Ward: Leaving out historians–and surviving statesmen–was a mutual decision. Since so many witnesses were alive and willing to talk–on all sides of the conflict–we wanted them to own the series. No ‘experts’ needed to apply–though we had an extraordinary panel of scholars whose counsel we took very seriously.
Trojan: I was astounded and moved by the willingness of South and North Vietnamese veterans and civilians to share their honest and often painful recollections of the war that decimated their homeland and civilian population. Can you explain the difference in allegiance between the men and women who served in the North Vietnamese army and the Viet Cong soldiers? Were both groups committed to the Communist line?
Ward: Both saw themselves as Vietnamese patriots – as did their South Vietnamese opponents. The National Liberation Front forces–called the Viet Cong by the Americans–were southerners who claimed always to be acting on their own but were actually directed by the North Vietnamese, who also sent tens of thousands of regular troops southward to join the struggle. We make it clear that the Vietnam War was a civil war as well as an international conflict.
A soldier in the 25th Infantry Division, Vietnam, circa 1969. A disproportionate number of African-Americans were drafted, shipped overseas and ended up as casualties during the Vietnam War. Photo courtesy Charles O. Haughey.
Trojan: I especially appreciated the backstories spotlighting the courageous sacrifices of Native-Americans, Japanese-Americans, African-Americans, Hispanics and women during the Vietnam War, on the battlefield and stateside. Were you all on the same page about insuring that you covered all bases?
Ward: I think we did a good job of conveying the diversity of our military, not because that was the politically correct thing to do, but because it was historically accurate.
Trojan: Vietnam and anti-war footage was a stomach-churning condiment during dinnertime newscasts at the time. Often, the carnage was just too gruesome to swallow as we chowed down on our Swanson TV dinners. Revisiting that footage in your film series is tough; it makes staged action in docu-dramas look tame. The photojournalists and TV newscasters who originally filmed and reported on that footage as they accompanied our troops into battle and dodged bullets and billy clubs on our burning streets and college campuses, were either incredibly brave or stupid. But we owe them a debt of gratitude for reporting and filming the truth. Any reservations about how much of that footage to include?
Ward: Reading about warfare is one thing. Looking at it straight-on is another. Horror can overwhelm. We used the footage judiciously. For every bloody scene we included, there were scores more we might have chosen. It’s no accident that, after Vietnam, censorship was imposed on our adventures overseas. TV crews were not allowed to show as much combat during the Middle Eastern wars. Journalists are embedded in specific units rather than being allowed to roam more or less freely, as they did in Vietnam.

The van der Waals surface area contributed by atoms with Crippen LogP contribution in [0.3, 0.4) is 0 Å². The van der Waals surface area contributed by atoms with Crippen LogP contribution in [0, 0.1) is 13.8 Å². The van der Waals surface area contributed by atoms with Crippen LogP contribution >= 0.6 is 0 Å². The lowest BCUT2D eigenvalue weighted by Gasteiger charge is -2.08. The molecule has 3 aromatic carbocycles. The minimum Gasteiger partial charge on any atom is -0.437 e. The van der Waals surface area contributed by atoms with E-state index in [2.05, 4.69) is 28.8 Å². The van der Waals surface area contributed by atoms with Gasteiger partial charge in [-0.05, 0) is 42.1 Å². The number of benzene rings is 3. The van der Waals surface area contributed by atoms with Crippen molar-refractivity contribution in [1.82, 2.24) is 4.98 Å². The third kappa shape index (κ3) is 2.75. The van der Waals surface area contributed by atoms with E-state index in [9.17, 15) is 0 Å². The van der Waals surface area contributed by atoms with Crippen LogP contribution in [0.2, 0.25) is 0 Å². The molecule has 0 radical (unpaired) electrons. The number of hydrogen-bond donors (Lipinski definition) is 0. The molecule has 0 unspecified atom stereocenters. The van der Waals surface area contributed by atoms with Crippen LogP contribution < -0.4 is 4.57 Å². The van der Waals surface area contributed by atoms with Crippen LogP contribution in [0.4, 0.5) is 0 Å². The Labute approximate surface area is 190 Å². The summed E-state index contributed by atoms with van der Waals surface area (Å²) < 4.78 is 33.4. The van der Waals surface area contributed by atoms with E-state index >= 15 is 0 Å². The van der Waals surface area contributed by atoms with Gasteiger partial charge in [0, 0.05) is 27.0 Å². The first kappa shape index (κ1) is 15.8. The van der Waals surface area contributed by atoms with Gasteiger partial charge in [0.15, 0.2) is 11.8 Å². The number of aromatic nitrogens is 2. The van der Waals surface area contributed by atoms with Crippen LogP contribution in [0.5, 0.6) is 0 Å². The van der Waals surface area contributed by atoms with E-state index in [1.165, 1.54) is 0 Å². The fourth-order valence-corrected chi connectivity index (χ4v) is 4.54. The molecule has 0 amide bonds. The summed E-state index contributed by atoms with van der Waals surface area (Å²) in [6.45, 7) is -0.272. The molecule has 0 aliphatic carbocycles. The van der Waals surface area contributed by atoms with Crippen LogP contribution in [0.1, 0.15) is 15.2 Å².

General William Westmoreland and President Lyndon B. Johnson, April 4, 1968. Photo courtesy Lyndon B. Johnson Presidential Library, Audiovisual Archives.
Trojan: How did you and your team come by the audiotapes of conversations and phone calls between LBJ and McNamara, also Eisenhower and Nixon and Kissinger? They are riveting indictments of the White House players.
Ward: A whole generation of scholars has labored to listen to those remarkable tapes, and we were lucky to be able to draw upon their gleanings. They do not provide a picture of forthright, resolute leadership, and it’s no accident that no president since Nixon has allowed such damning recordings to be made.
Trojan: I was astonished to hear their conversations and the anti-Communist rhetoric that denigrated protesters and our Vietnamese allies. LBJ comes across as a whip smart but tortured President whose landmark domestic legislation was clouded by his failed foreign policy. It’s hard to believe that Nixon’s backstory could get any worse, but it does here. Secrets and lies seem to have been the order of the day. Do you see any parallels with what’s going on in our country today?
Ward: History doesn’t precisely repeat itself – or at least I don’t think it does. But it does chime. It was American overconfidence and ignorance about the rest of the world that got us into such trouble. I’m afraid those same weaknesses are alive and well in 2017.
Civilians huddle together after an attack by South Vietnamese forces, Dong Xoai, June 1965. Photo courtesy AP/Horst Fass.
Trojan: One of the things that touched me is a remark from a Vietnamese veteran who remembers when he had an epiphany about American soldiers being human beings, because they never failed to risk life and limb to get to their wounded and dead comrades and transport them out of harm’s way. In contrast, several American vets recall the pressure they were under to grow the enemy body count, which explained why they quickly devolved from the ‘boy next door’ to killing machines who were forced to objectify the enemy and rationalize civilian collateral damage. How would you define the word ‘hero’ in the context of this frightful war?
Ward: The Vietnam War produced a host of heroes on the battlefield, heroes who sacrificed themselves for the benefit of their fellow soldiers. The war also yielded heroes who never heard a shot fired in anger but who were willing to sacrifice themselves in the interest of peace.
Released POW, Lt. Col. Robert L. Stirm, is greeted by his family at Travis Air Force Base, March 17, 1973. Photo courtesy AP Photo/Sal Veder.
Trojan: What is your most important take-away from The Vietnam War series?
Ward: The most important take-away for me is simple: Do not go adventuring abroad without understanding your enemies — or your allies.
Trojan: What about working on a ‘Ken Burns film’ makes you want to continue?
Ward: Working with Ken and Lynn Novick for PBS continues to be a joy. I always know that we will do the very best we can to convey the complexity of history. Nothing we do will ever be dumbed down. Ω
How and when to view The Vietnam War series
The first five episodes of the 10-part series will air nightly on PBS stations nationwide beginning Sunday, September 17, through Thursday, September, 21, 2017. The final five episodes will air nightly from Sunday, September 24, through Thursday, September 28, 2017. Each episode will debut at 8:00 p.m. ET, with a repeat broadcast immediately following the premiere. Beginning Tuesday, October 3, 2017, The Vietnam War series will re-air on a weekly basis through November 28, 2017, at 9:00 p.m. ET. (Check local listings.)
On September 17, 2017, concurrent with the broadcast premiere, you will be able to stream the first five episodes on all station-branded PBS platforms, including http://www.pbs.org and PBS apps for iOS, Android, Roku, Apple TV, Amazon Fire TV and Chromecast. The final five episodes will be available for streaming beginning September 24, 2017. There will be an option to stream in English, Spanish-language or Vietnamese-language. For DVD, Blu-ray and soundtrack CD shopPBS.org –Judith Trojan